Choosing Your Dog’s Collar

Does it reflect something about you?
By Karen B. London PhD, March 2016, Updated June 2021

Though few dogs wear actual clothes or costumes, a great many of them wear collars, and they are often chosen with great care. The individuality of a dog’s collar is likely to express something about the guardian. It may reflect a particular hobby or interest or may simply be a style choice. The majority of collars mean something to the people who choose them.

What it means may be very simple. For example, my favorite color is red, and I gravitate towards red collars. One of my best friends uses green collars for the same reason. Many people put far more thought into the collars with which they adorn their pets. Practical choices for collars include ones with the dog’s name and guardian’s phone number embroidered on them or ones that are reflective for extra safety at night.

I have a client whose dog’s collar is by Harley Davidson, which means that the dog matches most of the client’s clothes. Other dogs may wear collars that express support for a professional sports team or a college program. I’ve seen collars that express support for political candidates, breast cancer awareness or say, “Happy Birthday!”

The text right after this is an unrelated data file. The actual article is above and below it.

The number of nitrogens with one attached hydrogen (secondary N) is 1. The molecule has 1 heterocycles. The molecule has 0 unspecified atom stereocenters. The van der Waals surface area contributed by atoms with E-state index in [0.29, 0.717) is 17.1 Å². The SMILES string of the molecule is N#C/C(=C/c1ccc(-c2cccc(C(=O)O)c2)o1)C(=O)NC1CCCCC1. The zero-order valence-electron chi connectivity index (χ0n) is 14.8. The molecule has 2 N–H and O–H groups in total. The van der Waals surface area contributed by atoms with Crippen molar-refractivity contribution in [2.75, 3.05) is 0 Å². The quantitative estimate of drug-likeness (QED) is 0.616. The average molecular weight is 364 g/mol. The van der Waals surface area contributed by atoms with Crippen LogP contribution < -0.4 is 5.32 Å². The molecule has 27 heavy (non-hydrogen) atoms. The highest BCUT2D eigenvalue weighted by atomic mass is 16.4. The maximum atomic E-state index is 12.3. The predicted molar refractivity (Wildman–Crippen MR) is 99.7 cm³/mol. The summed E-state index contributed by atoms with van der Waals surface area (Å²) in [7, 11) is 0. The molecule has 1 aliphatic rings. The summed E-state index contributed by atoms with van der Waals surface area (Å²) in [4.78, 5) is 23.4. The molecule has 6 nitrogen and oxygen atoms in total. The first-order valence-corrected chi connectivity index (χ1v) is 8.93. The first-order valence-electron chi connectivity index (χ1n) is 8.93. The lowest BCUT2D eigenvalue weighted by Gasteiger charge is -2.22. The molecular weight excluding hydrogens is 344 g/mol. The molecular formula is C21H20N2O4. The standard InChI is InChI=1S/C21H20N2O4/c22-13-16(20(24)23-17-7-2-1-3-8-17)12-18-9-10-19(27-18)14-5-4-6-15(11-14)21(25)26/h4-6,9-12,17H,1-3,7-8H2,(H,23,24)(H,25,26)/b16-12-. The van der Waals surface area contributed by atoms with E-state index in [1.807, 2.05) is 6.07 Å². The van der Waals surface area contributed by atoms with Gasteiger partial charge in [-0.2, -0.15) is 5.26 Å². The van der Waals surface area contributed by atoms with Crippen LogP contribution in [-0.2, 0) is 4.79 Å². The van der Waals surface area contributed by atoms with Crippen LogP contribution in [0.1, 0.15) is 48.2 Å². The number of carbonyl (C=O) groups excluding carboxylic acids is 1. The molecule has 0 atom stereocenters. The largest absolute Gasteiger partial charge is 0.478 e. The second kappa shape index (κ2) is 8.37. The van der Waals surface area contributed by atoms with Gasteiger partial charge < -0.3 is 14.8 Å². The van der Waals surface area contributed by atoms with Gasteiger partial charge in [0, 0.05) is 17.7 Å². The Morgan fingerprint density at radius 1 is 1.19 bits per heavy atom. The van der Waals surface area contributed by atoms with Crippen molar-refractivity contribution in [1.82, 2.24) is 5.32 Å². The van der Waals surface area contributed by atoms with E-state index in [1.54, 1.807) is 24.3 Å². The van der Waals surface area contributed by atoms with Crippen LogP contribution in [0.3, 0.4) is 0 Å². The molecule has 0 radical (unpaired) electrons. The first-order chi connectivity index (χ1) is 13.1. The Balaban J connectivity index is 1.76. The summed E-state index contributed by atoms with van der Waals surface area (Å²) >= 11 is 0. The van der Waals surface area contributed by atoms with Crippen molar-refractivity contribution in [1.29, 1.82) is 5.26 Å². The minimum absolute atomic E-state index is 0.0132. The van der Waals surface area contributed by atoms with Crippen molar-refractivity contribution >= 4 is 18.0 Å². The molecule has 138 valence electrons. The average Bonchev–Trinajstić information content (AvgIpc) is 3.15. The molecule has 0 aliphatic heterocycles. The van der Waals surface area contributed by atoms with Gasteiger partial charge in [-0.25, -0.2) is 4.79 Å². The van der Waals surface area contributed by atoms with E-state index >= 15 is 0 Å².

If style is the major consideration, there are plenty of options. Collars can be pink with sparkly gemstones, made of black leather with spikes, or anything in between. There are patriotic collars with flags on them, tartan plaid styles, and those that have flowers or ladybugs on them. Some people change their dog’s collars seasonally with Christmas, Valentine’s Day, Spring, Fourth of July, Halloween and Thanksgiving collars making up an extensive wardrobe.

If your dog has a decorative collar, what made you choose the one he wears?

Image: Shutterstock

Karen B. London, Ph.D. is a Certified Applied Animal Behaviorist and Certified Professional Dog Trainer who specializes in working with dogs with serious behavioral issues, including aggression. Karen writes the animal column for the Arizona Daily Sun and is an Adjunct Professor in the Department of Biological Sciences at Northern Arizona University. She is the author of six books about canine training and behavior, including her most recent, Treat Everyone Like a Dog: How a Dog Trainer’s World View Can Improve Your Life